The surprise of the decision by the Swiss National Bank (SNB) to unpeg the franc from the euro and the ensuing debate about the catastrophic failure to communicate the about-face will soon subside. The Swiss, however, will be feeling the economic consequences for months, maybe years.
Switzerland is making what amounts to a fiscal declaration of independence – a step eagerly welcomed by the country's nationalist-conservative camp. But such independence has been illusory for quite some time now. Whether Switzerland wants it or not, economically it will be completely and utterly tied to the fate of the euro. The most important customers are located there. And the top competitors.
What will happen now is simply that the Swiss central bank will pass on the adjustment costs to the economy. That is as it should be: prices should be established by markets and not by institutions. But the fact is, the currency markets have been taking things too far for years now.
The cost of financial independence for Switzerland and its businesses will turn out to be higher than would be justifiable in the real economy.
Swiss CEOs must adapt their companies to a scenario where there will be problems with E.U.-market access and permanent appreciation of the franc.
It is completely normal that the franc is stronger than the euro, because the Swiss economy is in a far better condition than the euro zone. Switzerland, with its flexible job market and budget surpluses, is also in a better position than Germany.
Switzerland will be doubly punished for its propriety because the franc is a safe-haven currency. That has been the case since the German mark disappeared. And, consequently, the franc is completely overpriced with regard to a classic currency parameter such as purchase power parity. And probably will remain thus for a long time.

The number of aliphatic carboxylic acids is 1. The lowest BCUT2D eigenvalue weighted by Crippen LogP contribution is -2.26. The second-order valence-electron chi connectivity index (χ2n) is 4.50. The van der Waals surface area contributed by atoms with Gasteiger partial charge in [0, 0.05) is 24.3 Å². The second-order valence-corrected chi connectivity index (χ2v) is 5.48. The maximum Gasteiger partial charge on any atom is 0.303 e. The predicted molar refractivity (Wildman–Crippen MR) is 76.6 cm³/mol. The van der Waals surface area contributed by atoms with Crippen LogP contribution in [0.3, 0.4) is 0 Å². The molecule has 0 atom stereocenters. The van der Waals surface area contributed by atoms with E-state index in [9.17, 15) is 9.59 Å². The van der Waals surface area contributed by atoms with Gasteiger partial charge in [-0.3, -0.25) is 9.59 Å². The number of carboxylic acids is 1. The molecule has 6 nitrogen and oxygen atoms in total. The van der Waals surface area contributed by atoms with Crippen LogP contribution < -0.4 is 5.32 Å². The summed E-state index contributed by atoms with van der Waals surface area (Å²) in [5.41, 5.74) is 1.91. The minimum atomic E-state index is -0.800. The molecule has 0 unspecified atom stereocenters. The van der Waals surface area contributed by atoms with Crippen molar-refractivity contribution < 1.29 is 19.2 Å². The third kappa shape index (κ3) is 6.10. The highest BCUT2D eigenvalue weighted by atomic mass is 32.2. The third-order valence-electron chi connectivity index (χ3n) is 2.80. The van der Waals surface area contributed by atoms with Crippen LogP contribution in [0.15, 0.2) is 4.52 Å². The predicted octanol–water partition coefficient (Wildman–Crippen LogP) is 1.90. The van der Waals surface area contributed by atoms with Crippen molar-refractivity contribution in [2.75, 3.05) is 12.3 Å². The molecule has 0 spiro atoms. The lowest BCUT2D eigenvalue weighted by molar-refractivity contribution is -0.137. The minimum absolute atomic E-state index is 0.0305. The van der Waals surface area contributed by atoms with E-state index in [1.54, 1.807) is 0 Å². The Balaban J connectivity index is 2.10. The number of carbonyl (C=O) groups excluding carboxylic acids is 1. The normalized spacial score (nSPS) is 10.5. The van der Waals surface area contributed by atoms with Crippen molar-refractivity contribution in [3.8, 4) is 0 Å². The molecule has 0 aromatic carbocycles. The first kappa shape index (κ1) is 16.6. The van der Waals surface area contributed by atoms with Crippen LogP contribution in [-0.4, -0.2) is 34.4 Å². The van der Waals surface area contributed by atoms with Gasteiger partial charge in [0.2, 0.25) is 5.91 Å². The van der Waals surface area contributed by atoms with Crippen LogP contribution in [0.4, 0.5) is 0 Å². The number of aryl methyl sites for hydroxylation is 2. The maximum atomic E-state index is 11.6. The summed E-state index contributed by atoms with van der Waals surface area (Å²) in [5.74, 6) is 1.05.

That the import prices for Swiss businesses are also going down is a weak comfort. The effect will never be enough to balance the export price disadvantage.
Swiss businesses that mostly produce at home and sell abroad will be hit hard, especially Swiss watchmakers. Tourism and the banking sector will also suffer. It is already rumored that famous watchmakers like Richemont and Rolex have plans to raise their prices. However, that may not be sufficient to balance the cut in margin caused by the currency effect.
The “Swiss made” promise of quality will be a burden for the watchmakers, because they cannot shift production abroad.
The banks are also hit pretty badly. The industry, already shaken by regulation, the lifting of bank secrecy and low interest rates is supposedly bracing itself for a new wave of cost cuts. That will have a knock-on effect on jobs.
Despite this unpleasant outlook, there has been no attempt at a debate in the country, or to get closer to the European Union in some way. Switzerland seems fiercely determined to shoulder the adaptability costs. “Now more than ever,” is the defiant tone.
However, it is somewhat ironic, that precisely now, with the introduction of an independent franc rate, market access to the European Union has become more important than ever. It will be bad for Switzerland and lead to technical currency disadvantages as well as administrative hurdles for exports to the European Union.
Whether Swiss businesses can continue to export to the European Union without hindrance, has become uncertain. The cause for that is the immigration debate. If Europe insists on making no concessions to Switzerland on the matter of limiting immigration, at the end, a termination of the agreement for free movement of persons becomes a threat.
And with that, the contracts of the “Bilateral I” package will be cancelled, wherein simplifications of product approvals, among other things, are regulated.
Swiss CEOs must adapt their companies to a scenario where there will be problems with E.U.-market access and permanent appreciation of the franc. The Swiss pig-headedness will then be put to an even harder test.
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